Nearly a week after landing back in the YUK, I'm sort of getting all reflective, and a bit soppy, and all that other stuff that one does after a big adventure. It's funny how I even ended up putting my (to be honest, rather uneventful) life on hold for a while and flying halfway across the world to abuse my accent enough to get laid. Well, enough to get a free drink at least.
I had a job teaching English as a foreign language last year. It was in Italy, and smug bitch that I am I got a week on the Italian Riviera with a hundred other tutors to learn exactly how to get nine year old kids to pay attention to a rousing rendition of “Heads, Shoulders, Knees and Toes.” (Tip: often it involves candy, and even more often suggestions of violence.)
Thing is, I was the only British chick there. There were two British guys- one chap who had forgotten to pack his personality, and a flamboyant gay from Nottingham who had bigger fish to fry than little old me- and everybody else was FOREIGN.
I remember my first morning there. It felt like one hundred blonde American cheerleaders were all, “Right, and then, like, totally, and I was like, whatever!” and I thought to myself, I can’t do this. I can’t work with these people all summer and live to tell the tale. I will either slice the wrists of myself or of them AND I WON'T EVEN BE SORRY.
Ten months later, I didn’t realise that I would be sat on the porch of my American flatmate’s family home just outside of Detroit, low spring sunshine setting the sky alight in pink flames, the smell of grass in the air, listening to her Poppa say in smooth, dulcet tone, “Most people are nice, you know, given the chance.”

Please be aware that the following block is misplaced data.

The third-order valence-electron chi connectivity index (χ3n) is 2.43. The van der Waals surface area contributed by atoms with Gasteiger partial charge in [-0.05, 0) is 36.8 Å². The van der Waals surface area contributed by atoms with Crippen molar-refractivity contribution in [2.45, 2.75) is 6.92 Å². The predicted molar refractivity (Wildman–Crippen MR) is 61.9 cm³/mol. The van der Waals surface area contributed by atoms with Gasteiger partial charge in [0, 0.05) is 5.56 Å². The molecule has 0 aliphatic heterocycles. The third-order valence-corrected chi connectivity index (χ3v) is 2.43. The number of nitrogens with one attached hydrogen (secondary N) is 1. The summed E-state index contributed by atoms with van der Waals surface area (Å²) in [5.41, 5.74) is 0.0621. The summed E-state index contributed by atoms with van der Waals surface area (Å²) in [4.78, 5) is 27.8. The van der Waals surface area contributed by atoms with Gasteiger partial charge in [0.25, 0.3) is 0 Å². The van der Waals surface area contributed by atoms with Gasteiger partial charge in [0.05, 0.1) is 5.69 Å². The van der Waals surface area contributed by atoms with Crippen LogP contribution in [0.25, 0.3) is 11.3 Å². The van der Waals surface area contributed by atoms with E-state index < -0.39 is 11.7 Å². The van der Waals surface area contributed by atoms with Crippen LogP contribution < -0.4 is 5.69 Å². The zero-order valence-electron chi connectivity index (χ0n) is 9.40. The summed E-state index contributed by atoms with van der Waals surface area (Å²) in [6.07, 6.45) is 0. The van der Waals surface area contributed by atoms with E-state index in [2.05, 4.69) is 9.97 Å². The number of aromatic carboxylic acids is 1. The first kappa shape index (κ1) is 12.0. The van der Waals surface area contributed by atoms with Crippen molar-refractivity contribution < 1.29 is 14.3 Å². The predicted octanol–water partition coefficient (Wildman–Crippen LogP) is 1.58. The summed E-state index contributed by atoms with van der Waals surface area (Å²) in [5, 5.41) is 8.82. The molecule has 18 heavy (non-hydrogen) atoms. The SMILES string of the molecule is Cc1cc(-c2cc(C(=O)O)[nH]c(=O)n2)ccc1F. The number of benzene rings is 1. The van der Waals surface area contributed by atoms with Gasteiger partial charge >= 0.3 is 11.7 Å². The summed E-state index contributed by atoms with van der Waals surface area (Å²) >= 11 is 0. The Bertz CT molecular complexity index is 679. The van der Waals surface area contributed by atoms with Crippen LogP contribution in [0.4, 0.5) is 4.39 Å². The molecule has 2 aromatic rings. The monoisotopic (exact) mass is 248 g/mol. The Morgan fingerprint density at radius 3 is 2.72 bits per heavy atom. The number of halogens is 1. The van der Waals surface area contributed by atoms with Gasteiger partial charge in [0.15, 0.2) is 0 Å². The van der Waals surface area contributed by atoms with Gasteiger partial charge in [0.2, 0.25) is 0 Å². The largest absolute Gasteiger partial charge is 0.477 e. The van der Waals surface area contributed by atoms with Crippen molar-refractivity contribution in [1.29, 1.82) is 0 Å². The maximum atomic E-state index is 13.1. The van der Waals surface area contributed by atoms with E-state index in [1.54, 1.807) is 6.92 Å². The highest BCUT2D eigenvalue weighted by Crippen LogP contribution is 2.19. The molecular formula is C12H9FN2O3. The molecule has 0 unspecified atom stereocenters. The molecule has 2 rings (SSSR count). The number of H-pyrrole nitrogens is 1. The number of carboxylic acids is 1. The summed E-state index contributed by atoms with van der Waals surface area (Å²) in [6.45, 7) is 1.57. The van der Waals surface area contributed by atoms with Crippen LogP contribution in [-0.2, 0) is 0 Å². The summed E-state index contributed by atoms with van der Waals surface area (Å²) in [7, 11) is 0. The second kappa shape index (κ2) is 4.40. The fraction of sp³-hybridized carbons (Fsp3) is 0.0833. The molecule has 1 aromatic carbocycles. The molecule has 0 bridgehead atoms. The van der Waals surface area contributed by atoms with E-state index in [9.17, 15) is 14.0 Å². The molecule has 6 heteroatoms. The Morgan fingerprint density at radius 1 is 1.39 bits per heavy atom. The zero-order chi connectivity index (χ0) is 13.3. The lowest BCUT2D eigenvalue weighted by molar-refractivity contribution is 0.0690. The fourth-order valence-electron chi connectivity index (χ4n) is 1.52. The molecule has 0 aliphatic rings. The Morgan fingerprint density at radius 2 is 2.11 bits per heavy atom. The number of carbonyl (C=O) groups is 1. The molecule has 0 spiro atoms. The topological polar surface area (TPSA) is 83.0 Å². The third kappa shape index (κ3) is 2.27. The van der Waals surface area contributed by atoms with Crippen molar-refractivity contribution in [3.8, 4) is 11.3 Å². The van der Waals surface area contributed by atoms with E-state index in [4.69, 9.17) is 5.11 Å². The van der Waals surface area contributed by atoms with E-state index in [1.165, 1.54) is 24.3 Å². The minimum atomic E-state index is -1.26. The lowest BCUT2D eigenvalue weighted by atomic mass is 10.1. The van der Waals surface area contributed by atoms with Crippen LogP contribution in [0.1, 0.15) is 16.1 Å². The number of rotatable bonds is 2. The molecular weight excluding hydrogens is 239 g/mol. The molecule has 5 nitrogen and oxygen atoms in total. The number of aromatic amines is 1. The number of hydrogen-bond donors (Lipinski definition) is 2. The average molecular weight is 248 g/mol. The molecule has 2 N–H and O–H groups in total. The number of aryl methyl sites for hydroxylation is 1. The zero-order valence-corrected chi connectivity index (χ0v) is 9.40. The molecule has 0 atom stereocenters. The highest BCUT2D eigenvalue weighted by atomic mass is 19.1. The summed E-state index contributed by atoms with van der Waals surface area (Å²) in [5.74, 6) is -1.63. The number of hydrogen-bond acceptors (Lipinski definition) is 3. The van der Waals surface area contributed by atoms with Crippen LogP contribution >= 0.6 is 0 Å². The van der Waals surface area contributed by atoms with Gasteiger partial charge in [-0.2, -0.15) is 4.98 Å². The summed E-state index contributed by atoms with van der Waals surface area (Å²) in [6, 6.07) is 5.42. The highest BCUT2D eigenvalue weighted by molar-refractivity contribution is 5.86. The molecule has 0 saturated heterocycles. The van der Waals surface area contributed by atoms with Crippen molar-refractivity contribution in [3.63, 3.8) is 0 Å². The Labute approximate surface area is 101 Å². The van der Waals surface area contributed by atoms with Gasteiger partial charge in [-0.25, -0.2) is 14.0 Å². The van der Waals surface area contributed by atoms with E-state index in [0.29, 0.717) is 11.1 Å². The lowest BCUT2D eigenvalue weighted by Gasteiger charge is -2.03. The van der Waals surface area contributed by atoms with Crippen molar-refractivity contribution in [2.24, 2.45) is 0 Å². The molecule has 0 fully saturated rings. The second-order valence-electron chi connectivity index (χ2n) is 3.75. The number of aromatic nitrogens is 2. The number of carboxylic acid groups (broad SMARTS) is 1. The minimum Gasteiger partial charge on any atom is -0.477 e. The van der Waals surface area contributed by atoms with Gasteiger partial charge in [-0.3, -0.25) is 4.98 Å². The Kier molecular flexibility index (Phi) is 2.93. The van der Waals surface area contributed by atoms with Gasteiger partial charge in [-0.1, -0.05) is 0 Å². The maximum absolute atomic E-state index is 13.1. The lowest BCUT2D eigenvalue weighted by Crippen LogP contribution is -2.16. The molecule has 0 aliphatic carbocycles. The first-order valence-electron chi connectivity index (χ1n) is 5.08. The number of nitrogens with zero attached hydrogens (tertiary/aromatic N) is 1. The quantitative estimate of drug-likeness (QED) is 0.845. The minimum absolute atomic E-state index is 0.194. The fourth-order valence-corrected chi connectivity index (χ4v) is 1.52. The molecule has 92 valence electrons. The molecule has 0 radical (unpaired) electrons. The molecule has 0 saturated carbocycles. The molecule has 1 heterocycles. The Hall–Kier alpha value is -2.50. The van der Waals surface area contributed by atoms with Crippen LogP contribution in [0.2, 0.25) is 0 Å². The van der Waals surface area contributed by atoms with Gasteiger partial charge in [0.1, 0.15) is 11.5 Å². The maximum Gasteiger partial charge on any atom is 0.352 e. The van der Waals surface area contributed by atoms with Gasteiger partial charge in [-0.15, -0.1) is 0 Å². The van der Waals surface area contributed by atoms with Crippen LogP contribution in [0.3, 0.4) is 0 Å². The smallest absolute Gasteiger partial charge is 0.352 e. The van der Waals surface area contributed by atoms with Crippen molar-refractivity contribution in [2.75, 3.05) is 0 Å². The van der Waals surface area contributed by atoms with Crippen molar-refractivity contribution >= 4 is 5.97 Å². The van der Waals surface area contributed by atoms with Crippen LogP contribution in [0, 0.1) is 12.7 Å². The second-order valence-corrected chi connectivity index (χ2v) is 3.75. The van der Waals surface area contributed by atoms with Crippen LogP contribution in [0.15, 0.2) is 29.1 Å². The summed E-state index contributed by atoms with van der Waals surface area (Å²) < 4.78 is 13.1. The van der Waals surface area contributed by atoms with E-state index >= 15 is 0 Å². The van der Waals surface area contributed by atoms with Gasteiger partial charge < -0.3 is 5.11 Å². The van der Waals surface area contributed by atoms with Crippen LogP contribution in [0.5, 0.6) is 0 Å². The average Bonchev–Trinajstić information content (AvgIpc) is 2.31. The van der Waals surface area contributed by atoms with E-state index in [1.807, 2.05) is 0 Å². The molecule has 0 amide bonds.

Well buggar me if he wasn't bang on the money.
So I fell in love with the bright eyed, enthusiastic charm of my American colleagues, and I think they loved me back. I hope they didn’t just say that so that I would sleep with them on that final night. Then I’d just feel cheap.
I didn’t really realise HOW MUCH I loved them, and their positivity, and their can-do attitude, though, until I was back at home, about to enter into another year of academia at university. Yeah, I'm a twenty-four year old undergraduate. JUDGE ME. I was waiting for counselling (not the sort where you talk about your feelings. The sort where you figure out if your schedule works out or not) idly flicking through the program handbook and half-listening to two guys talking shit behind me.
These chaps were your typical undergrad DICKS. They didn’t want to be in school where they might actually have to apply themselves, and so they complained about the school. And about the weather. And about the girls they were seeing. And about the sound of the overhead fan. I swear to God these guys were so depressing that I was one more complaint away from asking them if they wanted to borrow my glass of razorblades and fifth of vodka when BOOM. The handbook asked me, “WANT TO SPEND A SEMESTER IN THE USA?”
Errrr, yes please.
So that day I got the forms and hounded the various people involved in the program for their signatures. No wasn’t an option. I was going to America.
Twelve weeks later I was headed for the city Lonely Planet voted the worst in the world. And I couldn’t have been happier. Or, quite often, more drunk.